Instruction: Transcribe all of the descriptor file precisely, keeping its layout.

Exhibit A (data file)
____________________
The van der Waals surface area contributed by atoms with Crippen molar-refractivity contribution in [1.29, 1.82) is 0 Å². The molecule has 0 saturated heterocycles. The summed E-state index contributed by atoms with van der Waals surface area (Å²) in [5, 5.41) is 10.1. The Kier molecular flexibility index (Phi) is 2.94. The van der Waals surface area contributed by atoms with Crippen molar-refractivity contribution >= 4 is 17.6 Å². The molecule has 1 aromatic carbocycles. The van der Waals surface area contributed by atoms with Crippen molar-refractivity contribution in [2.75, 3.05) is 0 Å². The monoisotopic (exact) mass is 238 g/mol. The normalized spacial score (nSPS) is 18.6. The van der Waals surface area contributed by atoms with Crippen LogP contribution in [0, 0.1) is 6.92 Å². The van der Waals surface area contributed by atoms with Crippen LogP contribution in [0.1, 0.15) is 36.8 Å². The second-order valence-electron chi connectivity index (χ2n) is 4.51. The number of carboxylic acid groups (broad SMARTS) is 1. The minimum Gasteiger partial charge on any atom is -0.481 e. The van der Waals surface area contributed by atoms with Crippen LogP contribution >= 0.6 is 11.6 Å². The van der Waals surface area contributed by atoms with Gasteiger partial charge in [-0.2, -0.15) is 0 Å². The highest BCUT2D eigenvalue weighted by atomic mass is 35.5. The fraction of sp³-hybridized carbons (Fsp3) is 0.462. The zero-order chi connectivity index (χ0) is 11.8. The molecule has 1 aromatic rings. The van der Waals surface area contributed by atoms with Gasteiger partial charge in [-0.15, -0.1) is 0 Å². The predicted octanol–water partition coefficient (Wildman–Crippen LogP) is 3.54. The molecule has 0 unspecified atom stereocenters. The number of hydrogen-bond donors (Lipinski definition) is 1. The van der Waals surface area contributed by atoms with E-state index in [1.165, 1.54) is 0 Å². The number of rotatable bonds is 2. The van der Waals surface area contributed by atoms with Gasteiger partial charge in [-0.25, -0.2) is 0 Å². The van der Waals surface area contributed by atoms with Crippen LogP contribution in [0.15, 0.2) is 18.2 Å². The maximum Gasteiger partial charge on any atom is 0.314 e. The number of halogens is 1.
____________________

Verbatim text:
The van der Waals surface area contributed by atoms with Crippen molar-refractivity contribution in [1.29, 1.82) is 0 Å². The molecule has 0 saturated heterocycles. The summed E-state index contributed by atoms with van der Waals surface area (Å²) in [5, 5.41) is 10.1. The Kier molecular flexibility index (Phi) is 2.94. The van der Waals surface area contributed by atoms with Crippen molar-refractivity contribution >= 4 is 17.6 Å². The molecule has 1 aromatic carbocycles. The van der Waals surface area contributed by atoms with Crippen molar-refractivity contribution in [2.75, 3.05) is 0 Å². The monoisotopic (exact) mass is 238 g/mol. The normalized spacial score (nSPS) is 18.6. The van der Waals surface area contributed by atoms with Crippen LogP contribution in [0, 0.1) is 6.92 Å². The van der Waals surface area contributed by atoms with Crippen LogP contribution in [0.1, 0.15) is 36.8 Å². The second-order valence-electron chi connectivity index (χ2n) is 4.51. The number of carboxylic acid groups (broad SMARTS) is 1. The minimum Gasteiger partial charge on any atom is -0.481 e. The van der Waals surface area contributed by atoms with Crippen LogP contribution >= 0.6 is 11.6 Å². The van der Waals surface area contributed by atoms with Gasteiger partial charge in [-0.2, -0.15) is 0 Å². The highest BCUT2D eigenvalue weighted by atomic mass is 35.5. The fraction of sp³-hybridized carbons (Fsp3) is 0.462. The zero-order chi connectivity index (χ0) is 11.8. The molecule has 1 aromatic rings. The van der Waals surface area contributed by atoms with Gasteiger partial charge in [-0.15, -0.1) is 0 Å². The predicted octanol–water partition coefficient (Wildman–Crippen LogP) is 3.54. The molecule has 0 unspecified atom stereocenters. The number of hydrogen-bond donors (Lipinski definition) is 1. The van der Waals surface area contributed by atoms with E-state index in [1.165, 1.54) is 0 Å². The number of rotatable bonds is 2. The van der Waals surface area contributed by atoms with Gasteiger partial charge in [-0.25, -0.2) is 0 Å². The van der Waals surface area contributed by atoms with Crippen LogP contribution in [0.15, 0.2) is 18.2 Å². The maximum Gasteiger partial charge on any atom is 0.314 e. The number of halogens is 1.